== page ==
By Roger K. Lewis
Saturday, November 25, 2006
Thanksgiving weekend can bring to mind the word "smorgasbord," one of those wonderful nouns that somehow sound like what they represent.
Imported from Swedish to English, smorgasbord means a buffet piled high with various and presumably delicious foods. Used metaphorically, it can describe diverse arrays of anything, including architecture.
Characterizing a building as a smorgasbord suggests either a mix of functions or a melange of architectural elements chosen to satisfy multiple aesthetic palates.
A case in point is the new House of Sweden, erected in Georgetown at the confluence of Rock Creek and the Potomac River. Compared with other embassy buildings, it is a functional smorgasbord and somewhat less of an aesthetic smorgasbord. It contains not only the Embassy of Sweden but also public exhibition spaces, conference rooms, outdoor terraces and, on top, two floors of apartments for corporate tenants with links to Swedish business and commerce.
The Swedish foreign ministry and its project architects, Gert Wingardh and Tomas Hansen, started with a very valuable site. Anchoring the southeast corner of Georgetown, the rhombus-shaped, commercially zoned property faces south and has spectacular views up, down and across the Potomac River.
With Rock Creek along its east side, the parcel is bounded on the west by 30th Street NW and Washington Harbour, itself a visual and functional smorgasbord designed more than 20 years ago by Arthur Cotton Moore. The city's only appropriately dense, mixed-use commercial complex directly abutting the Potomac River, Washington Harbour has been very successful in animating the Georgetown waterfront.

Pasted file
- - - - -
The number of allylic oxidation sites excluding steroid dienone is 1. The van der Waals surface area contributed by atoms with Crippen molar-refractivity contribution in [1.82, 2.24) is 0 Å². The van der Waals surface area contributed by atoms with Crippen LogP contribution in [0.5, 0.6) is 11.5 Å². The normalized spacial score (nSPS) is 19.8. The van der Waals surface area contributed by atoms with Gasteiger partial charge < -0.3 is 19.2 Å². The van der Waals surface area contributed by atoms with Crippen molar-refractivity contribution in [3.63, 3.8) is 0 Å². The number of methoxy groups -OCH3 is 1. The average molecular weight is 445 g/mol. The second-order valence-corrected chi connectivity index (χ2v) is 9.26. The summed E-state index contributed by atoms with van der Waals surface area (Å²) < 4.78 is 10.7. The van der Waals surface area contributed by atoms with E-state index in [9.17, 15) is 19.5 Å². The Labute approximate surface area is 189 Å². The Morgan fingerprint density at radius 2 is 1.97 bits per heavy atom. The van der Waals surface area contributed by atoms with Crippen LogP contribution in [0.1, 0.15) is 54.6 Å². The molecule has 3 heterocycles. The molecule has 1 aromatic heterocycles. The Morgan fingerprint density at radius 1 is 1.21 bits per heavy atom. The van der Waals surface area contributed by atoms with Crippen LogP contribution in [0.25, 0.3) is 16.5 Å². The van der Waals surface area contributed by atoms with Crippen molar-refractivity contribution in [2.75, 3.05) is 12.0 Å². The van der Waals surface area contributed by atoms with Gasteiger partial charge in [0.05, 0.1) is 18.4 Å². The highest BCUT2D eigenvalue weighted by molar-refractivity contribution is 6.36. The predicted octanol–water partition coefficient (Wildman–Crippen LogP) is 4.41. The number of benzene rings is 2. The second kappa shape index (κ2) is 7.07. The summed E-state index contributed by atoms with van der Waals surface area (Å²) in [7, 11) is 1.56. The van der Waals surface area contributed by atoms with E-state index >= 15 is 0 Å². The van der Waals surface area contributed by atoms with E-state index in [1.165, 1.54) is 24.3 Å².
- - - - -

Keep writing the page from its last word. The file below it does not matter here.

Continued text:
Immediately north of the House of Sweden, Moore more recently designed a new office building with massing and proportions similar to the embassy. It fills out the long, narrow block between the embassy building and Whitehurst Freeway.
Architects Wingardh and Hansen were in Washington last month to attend opening events at the House of Sweden. Winners of the 2002 embassy design competition sponsored by Sweden's foreign ministry, they made presentations explaining their architectural strategy for this unique site and unusual functional program.
The Swedish National Property Board's project director, Jan Thews, introduced the architects by stating the Swedish foreign ministry's primary aspiration: a building that would say "Sweden." The government sought architecture expressing Swedes' culture, technology, design sensibility and even Swedish democracy. The building was to embody and display the "soul of the country."
This aim called for "openness, refined simplicity and transparency." In architectural terms, it suggested plenty of glass and no concrete barriers. It implied highly visible and very inviting modern architecture that would capture both light and views. And it meant paying little homage to Washington's Colonial or neoclassical design traditions.
The new edifice generally achieves the ministry's objectives. The architects made liberal use of large sheets of glass. Rather than making a bold design statement by juxtaposing contrasting shapes or crafting a three-dimensional collage of colliding forms, they opted for rational, rectilinear geometry. The formal simplicity is enhanced by a limited palette of exterior materials.